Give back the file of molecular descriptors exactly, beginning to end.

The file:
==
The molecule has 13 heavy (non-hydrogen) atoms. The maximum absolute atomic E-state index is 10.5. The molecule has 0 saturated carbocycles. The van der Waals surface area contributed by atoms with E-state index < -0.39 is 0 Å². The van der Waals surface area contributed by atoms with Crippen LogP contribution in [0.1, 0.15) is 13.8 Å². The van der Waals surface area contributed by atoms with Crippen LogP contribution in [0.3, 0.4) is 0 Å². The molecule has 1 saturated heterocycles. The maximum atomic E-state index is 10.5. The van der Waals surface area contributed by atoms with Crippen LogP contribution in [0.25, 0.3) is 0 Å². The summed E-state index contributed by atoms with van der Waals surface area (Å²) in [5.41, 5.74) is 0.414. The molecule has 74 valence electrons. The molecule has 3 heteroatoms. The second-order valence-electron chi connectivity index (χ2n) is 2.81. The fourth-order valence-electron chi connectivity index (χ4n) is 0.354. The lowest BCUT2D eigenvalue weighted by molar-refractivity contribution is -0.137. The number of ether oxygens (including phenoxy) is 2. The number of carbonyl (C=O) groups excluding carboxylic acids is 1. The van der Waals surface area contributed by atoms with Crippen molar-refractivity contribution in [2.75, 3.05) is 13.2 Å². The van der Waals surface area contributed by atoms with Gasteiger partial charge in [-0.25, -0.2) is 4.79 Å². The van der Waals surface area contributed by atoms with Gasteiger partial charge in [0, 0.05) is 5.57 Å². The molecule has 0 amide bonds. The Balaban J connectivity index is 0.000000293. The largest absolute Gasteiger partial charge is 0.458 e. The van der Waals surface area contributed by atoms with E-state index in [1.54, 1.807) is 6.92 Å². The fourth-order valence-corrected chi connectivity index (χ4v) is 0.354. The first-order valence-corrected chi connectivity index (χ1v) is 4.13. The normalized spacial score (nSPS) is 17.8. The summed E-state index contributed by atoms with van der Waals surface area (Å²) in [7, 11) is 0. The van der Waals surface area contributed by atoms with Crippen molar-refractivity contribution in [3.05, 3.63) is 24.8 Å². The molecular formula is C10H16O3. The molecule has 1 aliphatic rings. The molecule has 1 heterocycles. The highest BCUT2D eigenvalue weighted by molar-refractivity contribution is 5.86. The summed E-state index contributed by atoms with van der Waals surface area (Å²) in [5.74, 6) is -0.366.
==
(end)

The molecule has 13 heavy (non-hydrogen) atoms. The maximum absolute atomic E-state index is 10.5. The molecule has 0 saturated carbocycles. The van der Waals surface area contributed by atoms with E-state index < -0.39 is 0 Å². The van der Waals surface area contributed by atoms with Crippen LogP contribution in [0.1, 0.15) is 13.8 Å². The van der Waals surface area contributed by atoms with Crippen LogP contribution in [0.3, 0.4) is 0 Å². The molecule has 1 saturated heterocycles. The maximum atomic E-state index is 10.5. The van der Waals surface area contributed by atoms with Crippen LogP contribution in [0.25, 0.3) is 0 Å². The summed E-state index contributed by atoms with van der Waals surface area (Å²) in [5.41, 5.74) is 0.414. The molecule has 74 valence electrons. The molecule has 3 heteroatoms. The second-order valence-electron chi connectivity index (χ2n) is 2.81. The fourth-order valence-electron chi connectivity index (χ4n) is 0.354. The lowest BCUT2D eigenvalue weighted by molar-refractivity contribution is -0.137. The number of ether oxygens (including phenoxy) is 2. The number of carbonyl (C=O) groups excluding carboxylic acids is 1. The van der Waals surface area contributed by atoms with Crippen molar-refractivity contribution in [2.75, 3.05) is 13.2 Å². The van der Waals surface area contributed by atoms with Gasteiger partial charge in [-0.25, -0.2) is 4.79 Å². The van der Waals surface area contributed by atoms with Gasteiger partial charge in [0, 0.05) is 5.57 Å². The molecule has 0 amide bonds. The Balaban J connectivity index is 0.000000293. The largest absolute Gasteiger partial charge is 0.458 e. The van der Waals surface area contributed by atoms with E-state index in [1.54, 1.807) is 6.92 Å². The fourth-order valence-corrected chi connectivity index (χ4v) is 0.354. The first-order valence-corrected chi connectivity index (χ1v) is 4.13. The normalized spacial score (nSPS) is 17.8. The summed E-state index contributed by atoms with van der Waals surface area (Å²) in [7, 11) is 0. The van der Waals surface area contributed by atoms with Crippen molar-refractivity contribution in [3.05, 3.63) is 24.8 Å². The molecular formula is C10H16O3. The molecule has 1 aliphatic rings. The molecule has 1 heterocycles. The highest BCUT2D eigenvalue weighted by molar-refractivity contribution is 5.86. The summed E-state index contributed by atoms with van der Waals surface area (Å²) in [5.74, 6) is -0.366.